In a previous article, I spoke about psychological safety and how important it is to remove fear from your organisation in order to enable high-performance engineering teams.
To support this idea and unlock the real potential, over the years I have found two main sets of instruments that need to be present in any organisation: a technical safety net and supportive cultural behaviours.
Implement your technical safety net
Human error will always be present, mistakes will always be made. However, these mistakes are not the cause, but rather the effect of a non-perfect system that allows them to happen in the first place.
In software engineering teams, it is very important to automate as much as possible to diminish the risk of human mistakes. Also, if you want your team to be creative and take controlled risks fast and with minimal cost, they need to be supported by a system that ensures they can't inflict severe and critical damage. Without a safety net below, a tightrope walker wouldn't ever be able to master his craft.
Some of the components you may want to consider as part of your team's safety net are:
- Use multiple environments: your team will need controlled sandboxes to integrate, test and validate the software before the real show starts.
- Automate testing: your team will feel a more solid and fast development experience when they're certain about their new changes not breaking anything.
- Ensure standards: use some of the XP practices like code review, pull requestsvalidation or pair programming to ensure quality and standardisation as well as spreading the knowledge across the members of the team.
- Streamline your code production: automate your code integration and deployments with CI/CD practices: don't waste any time at packaging, validating, archiving and deploying your artefacts manually and let your team focus on delivering real business value instead (as well as avoiding human errors, especially under stressful situations).
- Enable a way out: your team needs to have the ability to operate your software. This absolutely needs to include the possibility to roll back any changes quickly should they cause any problems once deployed.
- Code comfortably: provide your team with a high-quality local environment, as similar to production as possible to avoid big discrepancies. Extra bonus if your team can work offline to avoid connectivity issues.
- Automate delicate or repetitive things: try to avoid manual intervention on complex and repetitive tasks, and encourage your team to automate this instead by the use of scripts or any other software mechanisms. Again, it will lead to fewer errors and more consistent outputs.
Promote supportive cultural behaviours
As much as you want to automate everything and build a perfect system, there are some aspects that can only be implemented from a human, cultural and social perspective. Teams are people, and they also need to contribute to creating a safe context for rapid delivery.
- Set clear boundaries: if you want your team to perform to the highest level they will need to understand goals and expectations, but they also need clear boundaries in order to be really effective.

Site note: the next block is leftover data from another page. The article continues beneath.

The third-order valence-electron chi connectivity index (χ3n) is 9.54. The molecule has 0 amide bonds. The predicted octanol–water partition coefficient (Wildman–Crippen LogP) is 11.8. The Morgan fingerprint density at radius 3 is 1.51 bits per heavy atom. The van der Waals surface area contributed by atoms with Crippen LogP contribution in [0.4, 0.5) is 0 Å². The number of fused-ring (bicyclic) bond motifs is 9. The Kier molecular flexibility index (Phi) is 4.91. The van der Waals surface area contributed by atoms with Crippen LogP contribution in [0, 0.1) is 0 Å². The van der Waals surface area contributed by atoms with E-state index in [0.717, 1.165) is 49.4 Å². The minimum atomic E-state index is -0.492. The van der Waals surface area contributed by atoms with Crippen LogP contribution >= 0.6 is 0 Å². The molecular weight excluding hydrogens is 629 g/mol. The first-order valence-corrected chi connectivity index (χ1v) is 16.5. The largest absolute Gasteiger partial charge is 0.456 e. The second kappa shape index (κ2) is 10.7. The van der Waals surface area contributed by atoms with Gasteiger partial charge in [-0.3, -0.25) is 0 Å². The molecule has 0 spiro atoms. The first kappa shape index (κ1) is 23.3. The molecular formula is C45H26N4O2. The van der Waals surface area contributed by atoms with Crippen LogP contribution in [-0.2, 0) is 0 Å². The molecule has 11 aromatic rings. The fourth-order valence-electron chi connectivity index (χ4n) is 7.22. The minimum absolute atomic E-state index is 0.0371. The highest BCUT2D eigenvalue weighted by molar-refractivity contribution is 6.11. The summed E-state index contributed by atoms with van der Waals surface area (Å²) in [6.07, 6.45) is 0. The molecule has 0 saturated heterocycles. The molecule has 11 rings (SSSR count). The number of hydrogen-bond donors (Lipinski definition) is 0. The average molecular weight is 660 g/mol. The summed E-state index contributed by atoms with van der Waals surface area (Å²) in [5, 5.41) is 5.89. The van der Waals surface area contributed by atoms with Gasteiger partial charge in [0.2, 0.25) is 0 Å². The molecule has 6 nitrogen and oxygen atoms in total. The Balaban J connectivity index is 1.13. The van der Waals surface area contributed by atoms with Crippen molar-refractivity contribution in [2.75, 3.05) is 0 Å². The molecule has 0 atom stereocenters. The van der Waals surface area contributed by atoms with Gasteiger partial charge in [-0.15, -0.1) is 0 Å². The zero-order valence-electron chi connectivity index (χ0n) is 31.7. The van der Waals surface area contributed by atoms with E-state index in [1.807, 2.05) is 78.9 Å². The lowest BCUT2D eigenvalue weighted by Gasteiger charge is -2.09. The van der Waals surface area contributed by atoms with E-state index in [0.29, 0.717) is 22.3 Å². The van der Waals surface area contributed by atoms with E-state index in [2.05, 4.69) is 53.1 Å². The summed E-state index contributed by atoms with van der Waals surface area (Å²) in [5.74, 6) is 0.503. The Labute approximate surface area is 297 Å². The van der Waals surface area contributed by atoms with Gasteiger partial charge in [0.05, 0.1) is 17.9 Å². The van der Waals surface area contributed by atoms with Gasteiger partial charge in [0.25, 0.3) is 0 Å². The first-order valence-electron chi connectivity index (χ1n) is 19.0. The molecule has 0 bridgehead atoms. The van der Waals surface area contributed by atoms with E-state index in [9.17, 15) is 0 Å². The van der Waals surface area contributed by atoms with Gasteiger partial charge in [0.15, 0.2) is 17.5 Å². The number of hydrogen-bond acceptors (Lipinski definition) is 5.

- Manage risk: Try to encourage a risk management culture by talking about potential issues upfront, assessing them and working on mitigating them before they materialise into actual problems.
- Simpler is safer: removing complexity is an excellent way to avoid mistakes. "Divide and conquer" to make things easier to reason about.
- Enhance your communication: be healthily transparent and open the silos. The higher quality the info is, the better decisions can be made by your teams.
- Learn from failure: Failures happen constantly since teams and businesses are in constant evolution. A mistake is an opportunity to learn about the existent system, review it and fix it. It's ok to make mistakes provided lessons are learnt.
- Be critical: Do not take mistakes too personally, put your ego aside and try to be critical with everything around you. Solutions that were useful in the past don't guarantee future success, so challenging the status quo can be a very healthy exercise.
- Continuous learning: Make sure you create the habit of constantly reviewing where you and your team are at. Run retrospectives often since the context is constantly changing: project scope, applied technologies, your team, business pace, complexity...
- Focus on facts: Try to leave emotions out of the table when it comes to learning after mistakes have been made. Create a safe and healthy environment to ensure the highest quality of the information is provided. Otherwise, the fix for your system may not be as effective as it could.
In every team, there will be a set of "hard processes" or automation that could be implemented in order to avoid mistakes and ensure predictability as well as consistent outputs. However, these measures won't be ever as effective without a healthy set of behavioural principles to complement them.
Teams and businesses are very complex - mistakes are very hard to remove from the equation completely. So we just need to learn to manage them in the best possible way!